Fringe Box



Letter: A Cave on St. Catherine’s Hill

Published on: 31 Mar, 2020
Updated on: 31 Mar, 2020

St Catherine’s Hill with Network Rail workers on-site.

From: Dr Mary Alexander

former collections officer at Guildford Museum

In response to: Mystery Medieval Cave Discovered Below Guildford’s Historic St Catherine’s Chapel

News that a cave has been found on St Catherine’s Hill is very exciting. There has been a suggestion that it was a hermit’s cave. This is perfectly possible, but difficult to prove without more information.

St Catherine’s Hill clearly had something special about it, with its earlier name of Drake Hill suggesting a folk belief of a dragon guarding treasure. There is also the spring at the bottom of the hill said to cure eye complaints.  Healing waters are often connected with pilgrimage sites near caves.

St Catherine’s Chapel was built around 1300 by the rector of St. Nicholas. Some documents of 1307 about the ownership of the land describe the hill but do not mention a cave or a hermit, neither does the licence for a fair in 1308. There do not seem to be any references to a hermit, but that does not mean there wasn’t one. Many medieval religious practices have disappeared without trace.

It is possible that a hermit made himself a cave, which encouraged the rector to build a chapel, because people may have been visiting the hermit. But if that was the case I would expect some reference to the hermit in the documents of the early 1300s.  It’s more likely that a hermit was attracted to the chapel, though how he managed during the fair is not clear.

We mustn’t speculate more until we really do know more about it: there may be a different explanation, but the cave is certainly very interesting.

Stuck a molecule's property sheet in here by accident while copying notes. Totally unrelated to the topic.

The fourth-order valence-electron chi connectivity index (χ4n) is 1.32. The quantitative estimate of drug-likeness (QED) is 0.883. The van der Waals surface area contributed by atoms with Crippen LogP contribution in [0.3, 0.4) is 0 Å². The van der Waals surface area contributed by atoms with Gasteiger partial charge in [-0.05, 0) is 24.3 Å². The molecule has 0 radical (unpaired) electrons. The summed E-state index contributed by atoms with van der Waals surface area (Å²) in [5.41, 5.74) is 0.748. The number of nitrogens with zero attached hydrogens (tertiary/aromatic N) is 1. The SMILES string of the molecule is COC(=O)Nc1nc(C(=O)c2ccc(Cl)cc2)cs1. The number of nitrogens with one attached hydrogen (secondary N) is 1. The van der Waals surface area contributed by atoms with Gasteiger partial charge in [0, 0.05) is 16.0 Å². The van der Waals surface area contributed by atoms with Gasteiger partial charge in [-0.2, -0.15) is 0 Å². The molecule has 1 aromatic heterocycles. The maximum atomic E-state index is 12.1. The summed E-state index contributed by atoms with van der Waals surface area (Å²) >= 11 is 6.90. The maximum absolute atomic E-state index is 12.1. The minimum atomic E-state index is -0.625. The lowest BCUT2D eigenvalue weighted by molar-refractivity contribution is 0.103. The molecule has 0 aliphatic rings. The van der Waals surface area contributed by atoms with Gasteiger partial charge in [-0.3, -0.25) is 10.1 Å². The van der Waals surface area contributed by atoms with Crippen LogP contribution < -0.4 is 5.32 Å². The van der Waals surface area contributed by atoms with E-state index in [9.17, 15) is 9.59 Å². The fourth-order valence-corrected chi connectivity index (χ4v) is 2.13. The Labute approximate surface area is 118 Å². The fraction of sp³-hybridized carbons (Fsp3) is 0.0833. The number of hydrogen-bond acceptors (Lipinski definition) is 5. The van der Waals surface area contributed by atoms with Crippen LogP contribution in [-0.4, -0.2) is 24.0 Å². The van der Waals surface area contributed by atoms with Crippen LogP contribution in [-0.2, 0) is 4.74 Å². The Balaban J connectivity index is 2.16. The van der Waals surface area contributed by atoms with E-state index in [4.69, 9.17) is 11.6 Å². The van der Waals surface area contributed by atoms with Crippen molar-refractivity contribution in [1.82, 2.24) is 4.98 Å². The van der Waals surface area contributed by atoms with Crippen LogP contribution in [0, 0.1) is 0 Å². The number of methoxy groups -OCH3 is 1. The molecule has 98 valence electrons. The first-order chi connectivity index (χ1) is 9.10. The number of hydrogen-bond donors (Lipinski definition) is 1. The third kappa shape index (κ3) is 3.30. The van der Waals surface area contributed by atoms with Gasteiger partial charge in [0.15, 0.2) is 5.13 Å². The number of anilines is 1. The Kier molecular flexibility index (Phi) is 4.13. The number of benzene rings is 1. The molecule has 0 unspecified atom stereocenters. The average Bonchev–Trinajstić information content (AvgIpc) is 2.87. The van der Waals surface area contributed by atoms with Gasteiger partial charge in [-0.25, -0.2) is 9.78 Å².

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Responses to Letter: A Cave on St. Catherine’s Hill

  1. Jim Allen Reply

    March 31, 2020 at 10:23 pm

    Let’s hope any research is treated with more respect than the Green Man site, now Aldi.

    Despite it being a historic pre 1700s site, less than one hour was taken to investigate its historical value before digging out the cellar and filling it with concrete.

  2. Kathleen Parrish Reply

    April 1, 2020 at 3:59 pm

    Is it possible that the spring can cure other ills even this new Coronavirus.

  3. Vikki King Reply

    April 8, 2020 at 12:51 am

    Round 1999 I found a Phoenician coin on the grounds of a neighbouring property and it was pooh-poohed by the local museum. Perhaps it was really a genuine find?

  4. Stuart Barnes Reply

    April 8, 2020 at 10:44 pm

    Old residents claim that years ago the stream in Ferry Lane was considered to have healing properties, especially for eye problems, and chemists in Guildford used to bottle and sell water from it.

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